<Oh, dear. I repeat my previous advice to you and well see where we go. The biggest danger to this fish here (since ammonia/ nitrite are both zero) is the lack of food. This should be your priority. Fishes often will lose their appetite in conditions of stress and in the presence of meds. You need to remove this stress from the fish and get it to feed, otherwise it will die. It is that simple. Do this by stopping the medications, giving it some more space if possible, maybe moving back to the display via a freshwater dip. I repeat, again, the presence of medication in the water can also show these symptoms on fishes. You are your own worst enemy here. Calm down, think clearly, improve the conditions for the fish and get them to feed>
When my fish had velvet before it's almost like they "go nuts" and after about four days of that they die rather fast. This just doesn't seem to be similar to that of Velvet symptoms.....through my experience anyway. I'd like to have your input again.
<Please stop thinking about parasites, YOU are the problem. This fish needs food. Feed it>.
Thanks so much
<No problem, Simon>
Re: 02/03/10 Re: Stumped. Multiple medications, no diagnosis, not listening, ...
Wow, way to go Simon! With all that pessimism in the last email I feel hopeless and all motivation has gone down the tubes. I guess the thin Auriga will just have to die, I refuse to buy another QT tank.
<I have given you a couple of options that do not involve buying a new tank. Shall I repeat them again? Ok, here we go... 1) Remove the med, improve the conditions and get the fish to feed in QT. 2) Move the fish to the display and get it to feed there.>
I didn't pay enough money for the fish to put more money into another tank. I did everything I could do (for me).
<No, you did not. First, your lack of quarantine in the first place has introduced the parasites, followed by your 'shotgun' approach to treating with various meds without a diagnosis, followed lastly by your failure to take the advice you were given>
Thanks for the input, next time be more optimistic with someone whose asking for your advice.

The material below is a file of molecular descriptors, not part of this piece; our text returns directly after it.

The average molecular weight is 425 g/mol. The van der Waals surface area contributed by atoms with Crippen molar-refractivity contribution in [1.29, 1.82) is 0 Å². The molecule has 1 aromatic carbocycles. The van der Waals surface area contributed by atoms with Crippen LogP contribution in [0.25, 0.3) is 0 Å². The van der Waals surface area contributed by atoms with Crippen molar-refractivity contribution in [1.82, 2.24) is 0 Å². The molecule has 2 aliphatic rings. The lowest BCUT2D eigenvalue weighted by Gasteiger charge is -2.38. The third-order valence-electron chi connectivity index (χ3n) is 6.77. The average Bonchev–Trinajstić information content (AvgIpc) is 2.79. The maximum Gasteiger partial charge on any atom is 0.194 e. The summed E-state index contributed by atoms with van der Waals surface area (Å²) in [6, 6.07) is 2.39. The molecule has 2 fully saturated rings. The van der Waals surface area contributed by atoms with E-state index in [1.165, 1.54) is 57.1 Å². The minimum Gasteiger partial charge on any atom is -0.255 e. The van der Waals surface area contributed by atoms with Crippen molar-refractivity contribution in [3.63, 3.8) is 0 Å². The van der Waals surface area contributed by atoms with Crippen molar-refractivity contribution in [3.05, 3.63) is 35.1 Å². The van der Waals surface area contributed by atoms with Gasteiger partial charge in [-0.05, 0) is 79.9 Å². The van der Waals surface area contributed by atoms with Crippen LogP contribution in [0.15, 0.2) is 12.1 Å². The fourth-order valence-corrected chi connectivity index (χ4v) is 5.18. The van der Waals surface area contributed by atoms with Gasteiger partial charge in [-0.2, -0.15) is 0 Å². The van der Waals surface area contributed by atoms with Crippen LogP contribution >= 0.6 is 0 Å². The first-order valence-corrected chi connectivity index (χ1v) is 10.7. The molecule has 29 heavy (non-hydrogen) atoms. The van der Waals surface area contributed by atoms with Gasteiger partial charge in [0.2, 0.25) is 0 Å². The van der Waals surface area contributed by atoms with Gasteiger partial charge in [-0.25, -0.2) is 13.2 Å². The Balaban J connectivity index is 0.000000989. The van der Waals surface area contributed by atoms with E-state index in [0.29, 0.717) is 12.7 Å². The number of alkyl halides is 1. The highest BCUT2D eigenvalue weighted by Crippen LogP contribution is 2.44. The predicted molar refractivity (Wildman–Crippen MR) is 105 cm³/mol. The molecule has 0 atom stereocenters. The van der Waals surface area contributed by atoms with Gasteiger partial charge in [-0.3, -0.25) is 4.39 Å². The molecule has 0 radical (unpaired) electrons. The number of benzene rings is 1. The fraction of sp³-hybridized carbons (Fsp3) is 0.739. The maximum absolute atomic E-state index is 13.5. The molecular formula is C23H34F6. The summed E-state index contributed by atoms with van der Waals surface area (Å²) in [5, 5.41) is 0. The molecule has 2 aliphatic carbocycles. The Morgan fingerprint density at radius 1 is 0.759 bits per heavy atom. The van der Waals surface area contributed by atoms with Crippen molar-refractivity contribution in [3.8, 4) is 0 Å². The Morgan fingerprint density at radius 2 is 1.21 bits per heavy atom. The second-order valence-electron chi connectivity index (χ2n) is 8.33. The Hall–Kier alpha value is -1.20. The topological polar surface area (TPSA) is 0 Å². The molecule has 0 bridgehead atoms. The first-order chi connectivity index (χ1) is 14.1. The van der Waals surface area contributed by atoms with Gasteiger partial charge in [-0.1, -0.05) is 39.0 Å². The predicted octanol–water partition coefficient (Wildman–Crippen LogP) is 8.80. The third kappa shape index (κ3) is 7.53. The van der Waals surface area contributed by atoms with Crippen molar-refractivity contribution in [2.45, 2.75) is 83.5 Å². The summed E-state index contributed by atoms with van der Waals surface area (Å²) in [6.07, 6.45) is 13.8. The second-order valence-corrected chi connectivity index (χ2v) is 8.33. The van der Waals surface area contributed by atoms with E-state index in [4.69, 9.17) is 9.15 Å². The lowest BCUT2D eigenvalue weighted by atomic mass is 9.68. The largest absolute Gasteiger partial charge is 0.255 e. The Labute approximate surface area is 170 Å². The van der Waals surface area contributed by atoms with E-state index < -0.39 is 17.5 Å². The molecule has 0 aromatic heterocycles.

<Jay, I spent a long time giving you advice here, and was happy to, over a period of days. This advice you have ignored. I have to ask myself, and you, what is the point in coming back for advice time and again if you don't bother to follow it? Am I wasting my time?>
Otherwise, like this particular situation, all goes down the tubes with your showering of negativity.
<Negativity, no. I was trying (in a blunt manner, since you had not listened up to then) to get you to see the truth of what is happening, since tip-toeing around the subject is no good for anyone. I/ we are not here to molly-coddle and be nice to you. We are here to help you with your fish problems.>
Have a good one
<Thank you, Simon>

Disease Diagnosis   11/14/09
Hello WWM Crew,
I am embarrassed to have to write you under these circumstances but I am looking for help diagnosing the problem I have going on here.
<No need/cause for embarrassment>
First, the background information. I have a 160 gallon tank with 120lbs live rock, a purple tipped anemone, two tank raised clowns and a purple tang. I have had all of this in the tank for about 3 years with zero problems. I felt it was time to add to the tank so I set up a QT tank (not sure if you can call it this, as I put live rock in, fed it with water and some substrate from the main display and let it cycle for over a month now. so really it's just a small 'other tank'). I then went to the LFS and purchased a Saddleback BF and a Raffles BF. After staring at them for almost too long in the tanks at the LFS and talking with an employee (here is where the problem starts), he convinced me that they have had these fish for a few weeks, the water isn't shared with the other thanks, they are eating just fine
<Did you see this?>
and are essentially quarantined right there in the store. So I took them home, fresh water dipped them and plopped them in my 160 gallon tank, totally ignoring the fact that I had a perfectly good QT tank beside it (yes I know. lesson learned.).
Here we are a week later, with the Raffles doing wonderfully - eating happily, swimming around with personality, picking at rocks. even happy to see me when I come around with some food. The Saddleback, however, is doing some things that I am not sure about. Last night, for the first time, I saw him rub on one of the rocks -
<Some rubbing behavior is fine>
he would line up his fin / gill area, press against it and then do a swoop off of the rock. I only saw him do this twice at that moment, and after watching them for hours, he hasn't done it again.
Another thing he did last night was move his mouth open and closed quite a bit, and do some very heavy fast breathing while staying still in the water.